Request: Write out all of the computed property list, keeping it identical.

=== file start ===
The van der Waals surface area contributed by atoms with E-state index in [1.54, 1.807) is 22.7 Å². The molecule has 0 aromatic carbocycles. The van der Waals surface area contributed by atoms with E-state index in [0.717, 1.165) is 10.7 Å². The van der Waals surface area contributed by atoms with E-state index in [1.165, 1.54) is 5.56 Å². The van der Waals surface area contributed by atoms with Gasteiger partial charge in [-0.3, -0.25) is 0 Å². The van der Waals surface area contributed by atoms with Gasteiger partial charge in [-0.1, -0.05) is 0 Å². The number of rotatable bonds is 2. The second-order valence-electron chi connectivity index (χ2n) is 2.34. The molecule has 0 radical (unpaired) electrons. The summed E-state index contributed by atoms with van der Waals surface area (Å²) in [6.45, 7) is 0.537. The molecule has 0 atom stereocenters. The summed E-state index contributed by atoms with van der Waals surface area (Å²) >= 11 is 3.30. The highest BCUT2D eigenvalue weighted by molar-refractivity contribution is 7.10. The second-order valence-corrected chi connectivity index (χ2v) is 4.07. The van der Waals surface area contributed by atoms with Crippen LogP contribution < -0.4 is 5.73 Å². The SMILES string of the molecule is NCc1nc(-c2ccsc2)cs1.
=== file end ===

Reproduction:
The van der Waals surface area contributed by atoms with E-state index in [1.54, 1.807) is 22.7 Å². The molecule has 0 aromatic carbocycles. The van der Waals surface area contributed by atoms with E-state index in [0.717, 1.165) is 10.7 Å². The van der Waals surface area contributed by atoms with E-state index in [1.165, 1.54) is 5.56 Å². The van der Waals surface area contributed by atoms with Gasteiger partial charge in [-0.3, -0.25) is 0 Å². The van der Waals surface area contributed by atoms with Gasteiger partial charge in [-0.1, -0.05) is 0 Å². The number of rotatable bonds is 2. The second-order valence-electron chi connectivity index (χ2n) is 2.34. The molecule has 0 radical (unpaired) electrons. The summed E-state index contributed by atoms with van der Waals surface area (Å²) in [6.45, 7) is 0.537. The molecule has 0 atom stereocenters. The summed E-state index contributed by atoms with van der Waals surface area (Å²) >= 11 is 3.30. The highest BCUT2D eigenvalue weighted by molar-refractivity contribution is 7.10. The second-order valence-corrected chi connectivity index (χ2v) is 4.07. The van der Waals surface area contributed by atoms with Crippen LogP contribution < -0.4 is 5.73 Å². The SMILES string of the molecule is NCc1nc(-c2ccsc2)cs1.